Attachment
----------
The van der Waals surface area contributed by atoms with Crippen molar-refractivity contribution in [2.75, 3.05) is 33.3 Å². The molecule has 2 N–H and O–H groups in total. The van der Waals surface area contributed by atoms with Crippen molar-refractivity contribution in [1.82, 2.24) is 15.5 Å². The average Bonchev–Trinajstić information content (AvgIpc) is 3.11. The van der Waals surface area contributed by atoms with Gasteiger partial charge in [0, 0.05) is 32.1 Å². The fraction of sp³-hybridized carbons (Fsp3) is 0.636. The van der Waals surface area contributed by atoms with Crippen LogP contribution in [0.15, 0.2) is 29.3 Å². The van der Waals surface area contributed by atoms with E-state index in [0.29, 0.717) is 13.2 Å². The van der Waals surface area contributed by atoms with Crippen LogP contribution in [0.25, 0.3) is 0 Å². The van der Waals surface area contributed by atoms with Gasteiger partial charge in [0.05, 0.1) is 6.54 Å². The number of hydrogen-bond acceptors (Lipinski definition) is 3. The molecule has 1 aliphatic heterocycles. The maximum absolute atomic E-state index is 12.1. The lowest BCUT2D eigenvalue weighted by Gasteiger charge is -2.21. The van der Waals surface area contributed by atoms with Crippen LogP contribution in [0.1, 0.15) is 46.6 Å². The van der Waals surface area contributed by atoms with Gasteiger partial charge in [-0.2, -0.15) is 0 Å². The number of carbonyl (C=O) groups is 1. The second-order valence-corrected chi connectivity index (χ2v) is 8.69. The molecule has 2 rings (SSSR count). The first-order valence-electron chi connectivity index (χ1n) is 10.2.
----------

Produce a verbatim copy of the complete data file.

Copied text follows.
The van der Waals surface area contributed by atoms with Crippen molar-refractivity contribution in [2.75, 3.05) is 33.3 Å². The molecule has 2 N–H and O–H groups in total. The van der Waals surface area contributed by atoms with Crippen molar-refractivity contribution in [1.82, 2.24) is 15.5 Å². The average Bonchev–Trinajstić information content (AvgIpc) is 3.11. The van der Waals surface area contributed by atoms with Gasteiger partial charge in [0, 0.05) is 32.1 Å². The fraction of sp³-hybridized carbons (Fsp3) is 0.636. The van der Waals surface area contributed by atoms with Crippen LogP contribution in [0.15, 0.2) is 29.3 Å². The van der Waals surface area contributed by atoms with E-state index in [0.29, 0.717) is 13.2 Å². The van der Waals surface area contributed by atoms with Crippen LogP contribution in [0.25, 0.3) is 0 Å². The van der Waals surface area contributed by atoms with Gasteiger partial charge in [0.05, 0.1) is 6.54 Å². The number of hydrogen-bond acceptors (Lipinski definition) is 3. The molecule has 1 aliphatic heterocycles. The maximum absolute atomic E-state index is 12.1. The lowest BCUT2D eigenvalue weighted by Gasteiger charge is -2.21. The van der Waals surface area contributed by atoms with Crippen LogP contribution in [0.1, 0.15) is 46.6 Å². The van der Waals surface area contributed by atoms with Gasteiger partial charge in [-0.2, -0.15) is 0 Å². The number of carbonyl (C=O) groups is 1. The second-order valence-corrected chi connectivity index (χ2v) is 8.69. The molecule has 2 rings (SSSR count). The first-order valence-electron chi connectivity index (χ1n) is 10.2.